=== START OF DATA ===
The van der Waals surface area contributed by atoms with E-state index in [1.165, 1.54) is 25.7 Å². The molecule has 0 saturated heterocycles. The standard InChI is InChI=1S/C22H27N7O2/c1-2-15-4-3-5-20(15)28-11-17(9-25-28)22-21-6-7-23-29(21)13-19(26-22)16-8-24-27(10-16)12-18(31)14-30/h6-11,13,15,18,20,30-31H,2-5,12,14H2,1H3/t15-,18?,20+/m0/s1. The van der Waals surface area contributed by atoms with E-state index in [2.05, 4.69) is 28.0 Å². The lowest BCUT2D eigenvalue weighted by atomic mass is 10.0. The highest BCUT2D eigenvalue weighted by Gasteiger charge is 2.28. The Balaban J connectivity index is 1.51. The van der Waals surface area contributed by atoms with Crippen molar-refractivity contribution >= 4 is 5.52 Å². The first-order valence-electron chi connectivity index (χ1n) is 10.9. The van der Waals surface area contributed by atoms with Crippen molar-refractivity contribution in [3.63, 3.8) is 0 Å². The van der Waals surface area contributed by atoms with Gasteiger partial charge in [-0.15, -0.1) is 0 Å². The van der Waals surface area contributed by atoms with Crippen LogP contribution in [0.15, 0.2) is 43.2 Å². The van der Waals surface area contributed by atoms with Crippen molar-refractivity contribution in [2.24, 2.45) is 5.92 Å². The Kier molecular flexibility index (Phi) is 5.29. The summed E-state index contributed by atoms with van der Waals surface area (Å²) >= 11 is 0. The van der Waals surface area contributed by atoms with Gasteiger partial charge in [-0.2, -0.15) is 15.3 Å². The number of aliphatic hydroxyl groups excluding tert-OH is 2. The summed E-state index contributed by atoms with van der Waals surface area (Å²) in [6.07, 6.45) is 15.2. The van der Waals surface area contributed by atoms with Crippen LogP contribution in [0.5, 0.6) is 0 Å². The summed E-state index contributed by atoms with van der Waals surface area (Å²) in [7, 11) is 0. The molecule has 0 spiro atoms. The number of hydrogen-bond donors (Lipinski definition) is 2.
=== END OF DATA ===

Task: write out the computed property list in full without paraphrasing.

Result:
The van der Waals surface area contributed by atoms with E-state index in [1.165, 1.54) is 25.7 Å². The molecule has 0 saturated heterocycles. The standard InChI is InChI=1S/C22H27N7O2/c1-2-15-4-3-5-20(15)28-11-17(9-25-28)22-21-6-7-23-29(21)13-19(26-22)16-8-24-27(10-16)12-18(31)14-30/h6-11,13,15,18,20,30-31H,2-5,12,14H2,1H3/t15-,18?,20+/m0/s1. The van der Waals surface area contributed by atoms with E-state index in [2.05, 4.69) is 28.0 Å². The lowest BCUT2D eigenvalue weighted by atomic mass is 10.0. The highest BCUT2D eigenvalue weighted by Gasteiger charge is 2.28. The Balaban J connectivity index is 1.51. The van der Waals surface area contributed by atoms with Crippen molar-refractivity contribution >= 4 is 5.52 Å². The first-order valence-electron chi connectivity index (χ1n) is 10.9. The van der Waals surface area contributed by atoms with Crippen molar-refractivity contribution in [3.63, 3.8) is 0 Å². The van der Waals surface area contributed by atoms with Gasteiger partial charge in [-0.15, -0.1) is 0 Å². The van der Waals surface area contributed by atoms with Crippen LogP contribution in [0.15, 0.2) is 43.2 Å². The van der Waals surface area contributed by atoms with Crippen molar-refractivity contribution in [2.24, 2.45) is 5.92 Å². The Kier molecular flexibility index (Phi) is 5.29. The summed E-state index contributed by atoms with van der Waals surface area (Å²) >= 11 is 0. The van der Waals surface area contributed by atoms with Gasteiger partial charge in [-0.2, -0.15) is 15.3 Å². The number of aliphatic hydroxyl groups excluding tert-OH is 2. The summed E-state index contributed by atoms with van der Waals surface area (Å²) in [6.07, 6.45) is 15.2. The van der Waals surface area contributed by atoms with Crippen LogP contribution in [0.5, 0.6) is 0 Å². The summed E-state index contributed by atoms with van der Waals surface area (Å²) in [7, 11) is 0. The molecule has 0 spiro atoms. The number of hydrogen-bond donors (Lipinski definition) is 2.